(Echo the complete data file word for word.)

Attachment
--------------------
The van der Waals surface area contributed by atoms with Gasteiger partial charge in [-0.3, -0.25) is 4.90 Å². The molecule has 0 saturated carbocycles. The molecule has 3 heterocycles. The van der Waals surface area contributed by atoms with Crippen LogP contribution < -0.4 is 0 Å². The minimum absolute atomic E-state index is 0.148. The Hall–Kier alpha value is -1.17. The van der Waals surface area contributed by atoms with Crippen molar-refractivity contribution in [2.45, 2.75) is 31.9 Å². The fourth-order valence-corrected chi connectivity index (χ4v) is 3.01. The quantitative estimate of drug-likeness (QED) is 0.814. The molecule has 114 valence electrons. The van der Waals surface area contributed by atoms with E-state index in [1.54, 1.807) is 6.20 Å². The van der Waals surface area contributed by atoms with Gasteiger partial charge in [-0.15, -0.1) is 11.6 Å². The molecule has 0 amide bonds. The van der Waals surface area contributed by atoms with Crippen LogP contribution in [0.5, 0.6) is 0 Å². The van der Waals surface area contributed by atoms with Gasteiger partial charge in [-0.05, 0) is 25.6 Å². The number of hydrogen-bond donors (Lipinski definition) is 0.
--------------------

The van der Waals surface area contributed by atoms with Gasteiger partial charge in [-0.3, -0.25) is 4.90 Å². The molecule has 0 saturated carbocycles. The molecule has 3 heterocycles. The van der Waals surface area contributed by atoms with Crippen LogP contribution < -0.4 is 0 Å². The minimum absolute atomic E-state index is 0.148. The Hall–Kier alpha value is -1.17. The van der Waals surface area contributed by atoms with Crippen molar-refractivity contribution in [2.45, 2.75) is 31.9 Å². The fourth-order valence-corrected chi connectivity index (χ4v) is 3.01. The quantitative estimate of drug-likeness (QED) is 0.814. The molecule has 114 valence electrons. The van der Waals surface area contributed by atoms with E-state index in [1.54, 1.807) is 6.20 Å². The van der Waals surface area contributed by atoms with Gasteiger partial charge in [-0.15, -0.1) is 11.6 Å². The molecule has 0 amide bonds. The van der Waals surface area contributed by atoms with Crippen LogP contribution in [0.5, 0.6) is 0 Å². The van der Waals surface area contributed by atoms with Gasteiger partial charge in [-0.05, 0) is 25.6 Å². The number of hydrogen-bond donors (Lipinski definition) is 0.